CA-1 (22-0479) Resolution to Approve Street Closings for the Burns Park Run – Sunday, May 1, 2022 from 7:00 AM until 11:00 AM
CA-2 (22-0480) Resolution to Approve Street Closings for the Dexter-Ann Arbor Run on Sunday, June 5, 2022
CA-3 (22-0478) Resolution to Close Streets for the 21st Annual Mayor’s Green Fair, Friday, June 10, 2022
CA-4 (22-0477) Resolution to Endorse Ann Arbor’s Participation in Earth Hour 2022
CA-5 (22-0404) Resolution to Appropriate Funding for the Professional Services Agreement with Stantec Consulting Services, Inc. for RFP 21-24 – City of Ann Arbor Hazard Mitigation Plan Update ($145,238) (8 Votes Required)
CA-6 (22-0307) Resolution to Approve Agreement with The Regents of the University of Michigan for Municipal Parking Citation Processing, Collections and Record Management Services
CA-7 (22-0410) Resolution to Accept a Water Main Easement at 3885 Research Park Drive from SIS Kona, LLC (8 Votes Required)
CA-8 (22-0458) Resolution to Approve a Contract with Dykema Gossett, P.L.L.C. for State and Federal Lobbying Services ($120,000.00/year)
CA-9 (22-0427) Resolution to Approve the Collective Bargaining Agreement between the City of Ann Arbor and Deputy Police Chiefs effective January 1, 2022 – December 31, 2024
CA-10 (22-0503) Resolution to Approve the Collective Bargaining Agreement between the City of Ann Arbor and AFSCME Local 369, effective January 1, 2022 – December 31, 2025
Anyone wanting to comment on these issues may speak for 3 minutes, without having specifically reserved time. Issues subject to public hearing will also be up for a vote by Council later in the meeting.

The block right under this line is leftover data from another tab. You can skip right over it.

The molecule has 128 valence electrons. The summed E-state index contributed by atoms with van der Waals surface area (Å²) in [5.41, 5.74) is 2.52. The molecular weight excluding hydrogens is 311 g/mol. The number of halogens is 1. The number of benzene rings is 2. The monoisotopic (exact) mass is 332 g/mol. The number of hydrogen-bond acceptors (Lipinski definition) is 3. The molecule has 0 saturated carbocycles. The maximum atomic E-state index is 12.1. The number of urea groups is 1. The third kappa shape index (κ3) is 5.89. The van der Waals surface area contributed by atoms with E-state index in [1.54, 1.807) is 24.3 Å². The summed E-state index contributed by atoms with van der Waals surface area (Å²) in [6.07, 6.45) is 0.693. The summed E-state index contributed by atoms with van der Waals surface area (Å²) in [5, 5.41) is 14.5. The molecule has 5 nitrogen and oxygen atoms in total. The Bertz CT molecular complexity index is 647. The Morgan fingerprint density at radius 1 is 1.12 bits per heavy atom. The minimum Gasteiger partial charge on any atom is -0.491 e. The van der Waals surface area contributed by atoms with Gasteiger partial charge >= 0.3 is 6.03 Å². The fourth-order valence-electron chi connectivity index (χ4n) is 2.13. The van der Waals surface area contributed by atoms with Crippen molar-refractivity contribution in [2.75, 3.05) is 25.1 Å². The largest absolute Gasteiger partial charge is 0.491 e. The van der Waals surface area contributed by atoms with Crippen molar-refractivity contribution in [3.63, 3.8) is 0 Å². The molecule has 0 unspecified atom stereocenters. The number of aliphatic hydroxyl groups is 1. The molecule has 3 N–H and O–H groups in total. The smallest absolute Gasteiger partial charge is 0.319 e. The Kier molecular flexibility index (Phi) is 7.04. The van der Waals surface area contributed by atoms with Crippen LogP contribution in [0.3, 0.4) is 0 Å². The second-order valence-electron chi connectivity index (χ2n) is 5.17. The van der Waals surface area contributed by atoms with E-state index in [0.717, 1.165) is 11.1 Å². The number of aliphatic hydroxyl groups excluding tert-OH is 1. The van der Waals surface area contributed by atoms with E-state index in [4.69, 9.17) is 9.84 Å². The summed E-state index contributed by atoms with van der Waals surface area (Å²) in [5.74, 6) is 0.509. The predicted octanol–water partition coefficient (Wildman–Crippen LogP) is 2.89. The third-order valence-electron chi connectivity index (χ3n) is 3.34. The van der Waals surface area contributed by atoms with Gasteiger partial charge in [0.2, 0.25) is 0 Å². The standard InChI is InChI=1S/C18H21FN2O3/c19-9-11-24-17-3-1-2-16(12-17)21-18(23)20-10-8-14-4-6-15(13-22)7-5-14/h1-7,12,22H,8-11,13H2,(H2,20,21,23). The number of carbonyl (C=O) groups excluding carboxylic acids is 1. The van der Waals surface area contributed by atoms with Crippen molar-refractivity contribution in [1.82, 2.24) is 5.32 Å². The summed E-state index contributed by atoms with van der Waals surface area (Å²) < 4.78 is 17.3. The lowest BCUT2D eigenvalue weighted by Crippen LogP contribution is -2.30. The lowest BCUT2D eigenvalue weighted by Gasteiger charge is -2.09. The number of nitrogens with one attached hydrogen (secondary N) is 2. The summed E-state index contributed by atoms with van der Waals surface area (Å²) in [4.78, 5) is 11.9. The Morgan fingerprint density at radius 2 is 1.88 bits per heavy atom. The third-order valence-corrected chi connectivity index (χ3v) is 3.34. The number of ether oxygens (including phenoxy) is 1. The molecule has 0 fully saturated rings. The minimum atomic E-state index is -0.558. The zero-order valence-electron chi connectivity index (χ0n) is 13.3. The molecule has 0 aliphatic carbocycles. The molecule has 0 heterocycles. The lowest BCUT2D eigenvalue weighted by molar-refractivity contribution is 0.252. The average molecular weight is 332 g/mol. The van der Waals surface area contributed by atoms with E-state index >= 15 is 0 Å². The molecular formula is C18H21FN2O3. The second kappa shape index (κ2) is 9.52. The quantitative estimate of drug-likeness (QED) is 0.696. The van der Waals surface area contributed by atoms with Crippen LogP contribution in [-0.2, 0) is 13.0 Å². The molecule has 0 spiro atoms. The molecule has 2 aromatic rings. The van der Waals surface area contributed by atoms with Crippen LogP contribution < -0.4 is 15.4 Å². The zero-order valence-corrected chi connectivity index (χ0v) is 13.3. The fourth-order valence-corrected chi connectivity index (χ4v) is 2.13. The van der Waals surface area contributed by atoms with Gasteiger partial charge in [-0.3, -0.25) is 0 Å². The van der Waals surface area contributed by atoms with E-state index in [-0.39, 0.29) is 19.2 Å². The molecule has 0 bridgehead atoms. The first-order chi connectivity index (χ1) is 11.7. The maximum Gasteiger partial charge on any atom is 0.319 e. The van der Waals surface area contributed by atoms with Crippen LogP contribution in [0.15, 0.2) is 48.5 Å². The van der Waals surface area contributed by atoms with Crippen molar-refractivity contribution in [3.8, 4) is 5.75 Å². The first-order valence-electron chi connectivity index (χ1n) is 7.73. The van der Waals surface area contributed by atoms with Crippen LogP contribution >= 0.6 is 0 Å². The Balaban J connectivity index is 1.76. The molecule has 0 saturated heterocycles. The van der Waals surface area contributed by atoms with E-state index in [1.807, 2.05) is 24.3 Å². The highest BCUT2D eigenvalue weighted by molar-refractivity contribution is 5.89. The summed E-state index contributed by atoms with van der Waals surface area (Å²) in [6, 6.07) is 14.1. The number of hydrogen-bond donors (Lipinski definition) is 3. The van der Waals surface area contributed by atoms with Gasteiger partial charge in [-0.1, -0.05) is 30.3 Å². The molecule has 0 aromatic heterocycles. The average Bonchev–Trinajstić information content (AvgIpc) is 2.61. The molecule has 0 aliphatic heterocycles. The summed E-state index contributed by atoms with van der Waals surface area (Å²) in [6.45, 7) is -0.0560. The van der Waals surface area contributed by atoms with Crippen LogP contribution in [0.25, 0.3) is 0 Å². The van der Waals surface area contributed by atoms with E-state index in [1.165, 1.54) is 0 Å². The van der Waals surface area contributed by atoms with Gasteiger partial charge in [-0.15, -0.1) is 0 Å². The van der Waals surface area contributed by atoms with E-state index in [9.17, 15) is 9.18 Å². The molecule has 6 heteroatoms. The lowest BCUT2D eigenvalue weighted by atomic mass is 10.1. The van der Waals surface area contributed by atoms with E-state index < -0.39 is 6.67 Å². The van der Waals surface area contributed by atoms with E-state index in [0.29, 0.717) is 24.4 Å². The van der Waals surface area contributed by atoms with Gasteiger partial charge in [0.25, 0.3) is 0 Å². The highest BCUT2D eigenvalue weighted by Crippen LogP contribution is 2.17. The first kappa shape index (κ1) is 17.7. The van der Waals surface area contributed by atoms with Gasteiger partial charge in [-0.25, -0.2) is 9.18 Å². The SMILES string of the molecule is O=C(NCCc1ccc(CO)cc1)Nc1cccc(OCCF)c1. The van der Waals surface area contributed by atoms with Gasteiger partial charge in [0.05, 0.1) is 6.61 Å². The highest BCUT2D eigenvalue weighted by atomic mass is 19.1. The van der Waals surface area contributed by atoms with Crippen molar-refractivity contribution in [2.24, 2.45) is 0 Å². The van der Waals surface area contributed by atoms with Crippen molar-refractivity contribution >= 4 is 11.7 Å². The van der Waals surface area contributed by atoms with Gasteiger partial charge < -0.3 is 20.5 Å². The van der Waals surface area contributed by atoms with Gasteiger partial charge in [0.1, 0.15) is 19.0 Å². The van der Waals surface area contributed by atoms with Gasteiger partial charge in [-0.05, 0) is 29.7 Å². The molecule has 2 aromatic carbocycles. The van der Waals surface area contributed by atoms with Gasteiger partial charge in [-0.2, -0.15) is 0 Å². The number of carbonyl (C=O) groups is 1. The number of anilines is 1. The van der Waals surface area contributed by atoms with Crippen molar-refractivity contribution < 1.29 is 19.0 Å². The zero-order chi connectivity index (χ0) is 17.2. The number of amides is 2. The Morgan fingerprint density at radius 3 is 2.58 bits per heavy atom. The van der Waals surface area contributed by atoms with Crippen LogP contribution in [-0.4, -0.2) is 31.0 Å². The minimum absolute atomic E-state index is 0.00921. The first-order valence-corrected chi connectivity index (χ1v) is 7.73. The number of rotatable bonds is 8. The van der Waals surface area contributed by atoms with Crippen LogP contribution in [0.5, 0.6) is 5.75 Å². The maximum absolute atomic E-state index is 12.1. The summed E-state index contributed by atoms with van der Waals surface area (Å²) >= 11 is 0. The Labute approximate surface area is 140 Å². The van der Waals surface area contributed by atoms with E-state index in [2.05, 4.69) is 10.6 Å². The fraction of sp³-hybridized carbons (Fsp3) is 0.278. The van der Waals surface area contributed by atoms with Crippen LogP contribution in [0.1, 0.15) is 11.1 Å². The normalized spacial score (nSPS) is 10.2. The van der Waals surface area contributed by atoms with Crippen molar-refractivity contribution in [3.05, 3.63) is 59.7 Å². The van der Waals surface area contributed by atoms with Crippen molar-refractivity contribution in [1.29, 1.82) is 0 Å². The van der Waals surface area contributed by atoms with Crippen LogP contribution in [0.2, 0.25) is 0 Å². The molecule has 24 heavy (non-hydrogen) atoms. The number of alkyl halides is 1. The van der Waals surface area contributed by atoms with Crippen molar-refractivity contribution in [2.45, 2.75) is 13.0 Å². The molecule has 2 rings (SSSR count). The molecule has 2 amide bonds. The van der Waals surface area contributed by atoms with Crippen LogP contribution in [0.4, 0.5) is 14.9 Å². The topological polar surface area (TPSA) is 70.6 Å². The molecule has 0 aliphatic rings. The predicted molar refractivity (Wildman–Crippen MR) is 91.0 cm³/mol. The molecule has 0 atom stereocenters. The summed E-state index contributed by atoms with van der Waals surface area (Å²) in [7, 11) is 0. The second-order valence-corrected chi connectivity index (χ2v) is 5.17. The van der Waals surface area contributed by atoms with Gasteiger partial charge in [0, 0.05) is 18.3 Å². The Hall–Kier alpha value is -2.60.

There are no public hearings on the agenda.
Ordinances – Second Reading
In order to amend the city code, Council must vote to approve the change, via ordinance, at two Council meetings. The following proposed ordinances were approved at a previous Council meeting, and are also subject to a public hearing as listed above.
There are no ordinance second readings on the agenda.
Ordinances – First Reading
In order to amend the city code, Council must vote to approve the change, via ordinance, at two Council meetings. The following proposed ordinances are being introduced for “first reading”. If approved, the ordinance will be voted on at a subsequent Council meeting (“second reading”), where it will also be subject to a public hearing.
C-1 (22-0222) An Ordinance to Amend Chapter 55 (Zoning), Rezoning of 0.5 Acre from TWP (Township District) to R1B (Single-Family District), Wilson-Barry Property, 614 Riverview Drive, (CPC Recommendation: Approval – 9 Yeas and 0 Nays)
A 0.5 acre parcel at 614 Riverview Drive was recently annexed into the City. This ordinance will rezone the property from TWP (township) to R1B (Single-family district). The R1B zoning is consistent with the adjacent zoning, the surrounding land uses, and the City’s comprehensive land use plan.
Motions and Resolutions
The following agenda items are motions and resolutions, which are approved or rejected in a single meeting. Agenda items marked “DC” are proposed by Council members, items marked “DB” are proposed by City boards and commissions, items marked “DS” are proposed by City staff.
DC-1 (22-0459) Resolution to Appoint Cherish Smith to the Energy Commission (7 Votes Required)
This appointment from the Mayor was presented at the previous meeting, and will therefore be voted on at this Council meeting. Seven votes are required because the nominee is not a registered elector of the City of Ann Arbor.
- Cherish Smith – Energy Commission
DC-2 (22-0490) Resolution to Endorse the Protecting Community Television Act (HR 6219/S 3361)
This resolution officially endorses the Protecting Community Television Act (HR 6219/S 3361), now being considered by the federal Congress. The Act would amend a 2019 Order that allowed cable companies to meet franchise fee obligations with non-monetary value (e.g. use of public property and rights of way). Accepting non-monetary value in place of franchise fees has reduced funding support for outlets like our local Community Television Network.